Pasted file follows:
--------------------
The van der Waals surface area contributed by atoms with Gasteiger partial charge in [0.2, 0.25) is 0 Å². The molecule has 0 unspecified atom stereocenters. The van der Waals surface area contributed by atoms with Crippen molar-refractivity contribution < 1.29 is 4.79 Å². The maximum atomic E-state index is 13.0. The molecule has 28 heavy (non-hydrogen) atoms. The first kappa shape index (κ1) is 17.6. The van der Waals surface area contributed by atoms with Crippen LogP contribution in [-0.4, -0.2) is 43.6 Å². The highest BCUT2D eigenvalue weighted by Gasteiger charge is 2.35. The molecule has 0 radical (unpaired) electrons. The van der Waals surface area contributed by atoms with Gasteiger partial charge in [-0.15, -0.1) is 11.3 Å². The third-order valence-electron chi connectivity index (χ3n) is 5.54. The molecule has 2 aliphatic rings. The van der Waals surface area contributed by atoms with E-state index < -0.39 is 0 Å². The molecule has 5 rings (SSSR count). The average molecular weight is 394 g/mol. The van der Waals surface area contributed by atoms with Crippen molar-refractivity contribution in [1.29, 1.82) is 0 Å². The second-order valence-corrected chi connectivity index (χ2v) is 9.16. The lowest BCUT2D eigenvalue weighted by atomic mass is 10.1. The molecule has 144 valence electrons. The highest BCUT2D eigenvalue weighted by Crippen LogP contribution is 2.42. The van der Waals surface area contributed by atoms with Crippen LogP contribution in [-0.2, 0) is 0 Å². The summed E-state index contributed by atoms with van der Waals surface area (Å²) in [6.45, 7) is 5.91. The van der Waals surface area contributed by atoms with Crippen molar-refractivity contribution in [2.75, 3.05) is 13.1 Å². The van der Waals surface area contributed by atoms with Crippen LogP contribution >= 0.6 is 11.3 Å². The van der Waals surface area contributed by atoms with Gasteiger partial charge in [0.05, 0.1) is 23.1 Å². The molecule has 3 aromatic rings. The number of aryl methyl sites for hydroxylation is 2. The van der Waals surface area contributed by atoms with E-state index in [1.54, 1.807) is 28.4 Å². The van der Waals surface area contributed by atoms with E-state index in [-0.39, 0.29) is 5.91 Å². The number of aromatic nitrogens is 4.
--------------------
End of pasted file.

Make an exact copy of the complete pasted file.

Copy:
The van der Waals surface area contributed by atoms with Gasteiger partial charge in [0.2, 0.25) is 0 Å². The molecule has 0 unspecified atom stereocenters. The van der Waals surface area contributed by atoms with Crippen molar-refractivity contribution < 1.29 is 4.79 Å². The maximum atomic E-state index is 13.0. The molecule has 28 heavy (non-hydrogen) atoms. The first kappa shape index (κ1) is 17.6. The van der Waals surface area contributed by atoms with Crippen LogP contribution in [-0.4, -0.2) is 43.6 Å². The highest BCUT2D eigenvalue weighted by Gasteiger charge is 2.35. The molecule has 0 radical (unpaired) electrons. The van der Waals surface area contributed by atoms with Gasteiger partial charge in [-0.15, -0.1) is 11.3 Å². The third-order valence-electron chi connectivity index (χ3n) is 5.54. The molecule has 2 aliphatic rings. The van der Waals surface area contributed by atoms with E-state index < -0.39 is 0 Å². The molecule has 5 rings (SSSR count). The average molecular weight is 394 g/mol. The van der Waals surface area contributed by atoms with Crippen molar-refractivity contribution in [1.29, 1.82) is 0 Å². The second-order valence-corrected chi connectivity index (χ2v) is 9.16. The lowest BCUT2D eigenvalue weighted by atomic mass is 10.1. The molecule has 144 valence electrons. The highest BCUT2D eigenvalue weighted by Crippen LogP contribution is 2.42. The van der Waals surface area contributed by atoms with Crippen LogP contribution in [-0.2, 0) is 0 Å². The summed E-state index contributed by atoms with van der Waals surface area (Å²) in [6.45, 7) is 5.91. The van der Waals surface area contributed by atoms with Crippen molar-refractivity contribution in [2.75, 3.05) is 13.1 Å². The van der Waals surface area contributed by atoms with Crippen LogP contribution >= 0.6 is 11.3 Å². The van der Waals surface area contributed by atoms with Gasteiger partial charge in [0.05, 0.1) is 23.1 Å². The molecule has 3 aromatic rings. The number of aryl methyl sites for hydroxylation is 2. The van der Waals surface area contributed by atoms with E-state index in [1.54, 1.807) is 28.4 Å². The van der Waals surface area contributed by atoms with E-state index in [-0.39, 0.29) is 5.91 Å². The number of aromatic nitrogens is 4.